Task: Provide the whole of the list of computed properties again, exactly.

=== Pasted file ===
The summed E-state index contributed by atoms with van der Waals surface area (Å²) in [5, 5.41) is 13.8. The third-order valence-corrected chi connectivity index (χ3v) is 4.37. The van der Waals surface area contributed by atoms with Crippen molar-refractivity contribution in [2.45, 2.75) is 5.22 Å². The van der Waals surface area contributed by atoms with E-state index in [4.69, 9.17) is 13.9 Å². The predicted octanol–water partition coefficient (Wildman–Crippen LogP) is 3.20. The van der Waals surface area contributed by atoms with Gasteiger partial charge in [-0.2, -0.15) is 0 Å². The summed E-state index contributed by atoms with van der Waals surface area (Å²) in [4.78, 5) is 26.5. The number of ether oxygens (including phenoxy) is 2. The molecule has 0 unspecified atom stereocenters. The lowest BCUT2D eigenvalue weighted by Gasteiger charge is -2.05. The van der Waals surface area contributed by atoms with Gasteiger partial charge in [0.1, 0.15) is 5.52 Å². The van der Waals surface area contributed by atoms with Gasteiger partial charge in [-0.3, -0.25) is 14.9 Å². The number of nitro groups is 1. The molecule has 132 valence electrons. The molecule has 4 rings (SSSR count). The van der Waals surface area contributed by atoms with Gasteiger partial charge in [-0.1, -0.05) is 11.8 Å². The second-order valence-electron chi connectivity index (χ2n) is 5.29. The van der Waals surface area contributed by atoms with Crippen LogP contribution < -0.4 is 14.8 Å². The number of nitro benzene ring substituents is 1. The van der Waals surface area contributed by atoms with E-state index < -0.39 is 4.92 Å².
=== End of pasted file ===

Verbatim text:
The summed E-state index contributed by atoms with van der Waals surface area (Å²) in [5, 5.41) is 13.8. The third-order valence-corrected chi connectivity index (χ3v) is 4.37. The van der Waals surface area contributed by atoms with Crippen molar-refractivity contribution in [2.45, 2.75) is 5.22 Å². The van der Waals surface area contributed by atoms with E-state index in [4.69, 9.17) is 13.9 Å². The predicted octanol–water partition coefficient (Wildman–Crippen LogP) is 3.20. The van der Waals surface area contributed by atoms with Gasteiger partial charge in [-0.2, -0.15) is 0 Å². The summed E-state index contributed by atoms with van der Waals surface area (Å²) in [4.78, 5) is 26.5. The number of ether oxygens (including phenoxy) is 2. The molecule has 0 unspecified atom stereocenters. The lowest BCUT2D eigenvalue weighted by Gasteiger charge is -2.05. The van der Waals surface area contributed by atoms with Gasteiger partial charge in [0.1, 0.15) is 5.52 Å². The van der Waals surface area contributed by atoms with Gasteiger partial charge in [-0.3, -0.25) is 14.9 Å². The number of nitro groups is 1. The molecule has 132 valence electrons. The molecule has 4 rings (SSSR count). The van der Waals surface area contributed by atoms with Gasteiger partial charge in [-0.1, -0.05) is 11.8 Å². The second-order valence-electron chi connectivity index (χ2n) is 5.29. The van der Waals surface area contributed by atoms with Crippen LogP contribution < -0.4 is 14.8 Å². The number of nitro benzene ring substituents is 1. The van der Waals surface area contributed by atoms with E-state index < -0.39 is 4.92 Å².